The third episode marks what should be the second act of the film and it really feels like the story is taking over. Kenny has found the beginning of an unlikely friendship with Stevie and Kenny has started his training for his "comeback". Unfortunately the training involves a poorly edited video by Stevie and a healthy dose of steroids for Kenny. The fourth episode branches the story out just a bit further. We see more of the supporting cast here, including a good deal of April and her fiance, Terrance (the principal). They are having a BBQ that Kenny finds a way to get himself invited to. The BBQ ends up being the fulcrum of the series. All the relationships change in the course of this episode. Stevie becomes more and more like Kenny. Kenny and April have a "premature" start to their relationship. And Terrance and April will split partially because of this. But once again, despite his arrogance and terrible treatment of others, Kenny can get his feelings hurt so easily over April. These vulnerable moments are climaxed with Kenny out of gas in the middle of a lake on his jet ski. The episode ends with the end of his book-on-tape representing Kenny's total loss of confidence – the one thing he never seemed to lack.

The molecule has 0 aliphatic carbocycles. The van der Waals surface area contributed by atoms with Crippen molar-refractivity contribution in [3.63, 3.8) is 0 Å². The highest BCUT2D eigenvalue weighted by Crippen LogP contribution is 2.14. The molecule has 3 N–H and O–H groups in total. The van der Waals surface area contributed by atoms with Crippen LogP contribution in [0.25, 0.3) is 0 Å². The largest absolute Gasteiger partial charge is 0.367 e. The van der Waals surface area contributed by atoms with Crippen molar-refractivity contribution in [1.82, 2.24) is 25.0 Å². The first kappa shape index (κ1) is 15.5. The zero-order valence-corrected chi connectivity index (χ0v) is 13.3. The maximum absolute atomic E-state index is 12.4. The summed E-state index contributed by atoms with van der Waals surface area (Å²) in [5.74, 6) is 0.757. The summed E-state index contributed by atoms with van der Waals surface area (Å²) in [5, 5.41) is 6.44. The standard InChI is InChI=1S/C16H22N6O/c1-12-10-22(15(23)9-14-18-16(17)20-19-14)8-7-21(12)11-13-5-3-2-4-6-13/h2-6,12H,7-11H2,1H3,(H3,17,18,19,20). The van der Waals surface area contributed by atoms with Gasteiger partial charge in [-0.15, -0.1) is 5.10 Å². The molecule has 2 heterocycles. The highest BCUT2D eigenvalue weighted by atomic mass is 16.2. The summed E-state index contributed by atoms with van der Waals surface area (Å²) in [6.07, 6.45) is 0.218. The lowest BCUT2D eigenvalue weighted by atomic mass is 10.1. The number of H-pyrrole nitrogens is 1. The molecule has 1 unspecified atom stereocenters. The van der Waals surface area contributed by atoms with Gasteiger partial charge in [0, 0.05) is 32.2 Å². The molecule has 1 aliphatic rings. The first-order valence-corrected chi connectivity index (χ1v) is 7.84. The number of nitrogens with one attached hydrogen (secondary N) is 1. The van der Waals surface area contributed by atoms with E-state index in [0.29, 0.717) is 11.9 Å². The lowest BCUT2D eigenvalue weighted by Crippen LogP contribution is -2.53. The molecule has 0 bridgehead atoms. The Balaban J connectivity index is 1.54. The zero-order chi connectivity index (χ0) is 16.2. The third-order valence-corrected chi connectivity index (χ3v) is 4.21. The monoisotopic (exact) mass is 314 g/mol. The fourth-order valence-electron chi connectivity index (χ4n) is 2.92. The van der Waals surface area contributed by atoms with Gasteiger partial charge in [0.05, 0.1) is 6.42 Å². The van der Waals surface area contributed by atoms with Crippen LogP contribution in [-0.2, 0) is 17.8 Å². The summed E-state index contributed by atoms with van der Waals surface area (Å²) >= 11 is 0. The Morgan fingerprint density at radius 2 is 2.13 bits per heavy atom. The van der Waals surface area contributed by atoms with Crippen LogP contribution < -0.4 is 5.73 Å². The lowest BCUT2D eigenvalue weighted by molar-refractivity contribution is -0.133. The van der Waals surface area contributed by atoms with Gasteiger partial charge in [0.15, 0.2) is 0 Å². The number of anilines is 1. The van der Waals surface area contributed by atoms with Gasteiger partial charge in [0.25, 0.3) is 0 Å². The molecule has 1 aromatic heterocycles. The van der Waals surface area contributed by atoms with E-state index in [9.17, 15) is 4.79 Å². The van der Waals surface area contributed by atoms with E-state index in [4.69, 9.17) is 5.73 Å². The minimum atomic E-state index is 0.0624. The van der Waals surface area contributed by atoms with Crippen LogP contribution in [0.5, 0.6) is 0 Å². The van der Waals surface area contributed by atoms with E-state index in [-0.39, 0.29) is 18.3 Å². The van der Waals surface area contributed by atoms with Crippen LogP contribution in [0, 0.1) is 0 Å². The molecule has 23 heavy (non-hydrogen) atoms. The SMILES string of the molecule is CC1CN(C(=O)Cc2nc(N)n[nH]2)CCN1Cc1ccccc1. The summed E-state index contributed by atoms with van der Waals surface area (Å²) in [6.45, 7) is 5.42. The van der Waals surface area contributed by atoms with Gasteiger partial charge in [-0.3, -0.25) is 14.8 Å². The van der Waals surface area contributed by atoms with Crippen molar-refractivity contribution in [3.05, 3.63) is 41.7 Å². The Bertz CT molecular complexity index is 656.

The third act starts a new book-on-tape. After Kenny's "moment of clarity" in the previous episode, things start to turn around. Once again, it's the Will Ferrell character, Ashley Schaeffer who gets it rolling. The same guy that started to break Kenny down will be indirectly responsible for building him back up. Ashley sets up a pitching/batting contest with Kenny's nemesis from his playing days. Kenny is able to survive the showdown in a clever nod to The Natural, get the girl and by winning the girl, get his fastball back. Now our hero, you'll actually feel yourself rooting for this jerk by the fifth episode, has everything back again. In the sixth episode, he's on his way back to the major leagues. But unlike other TV shows, Kenny doesn't learn any lessons from his fall. In fact, Kenny comes full circle to the character we knew at the beginning. The season ends as Kenny leaves with April to pursue his dream. Or does he?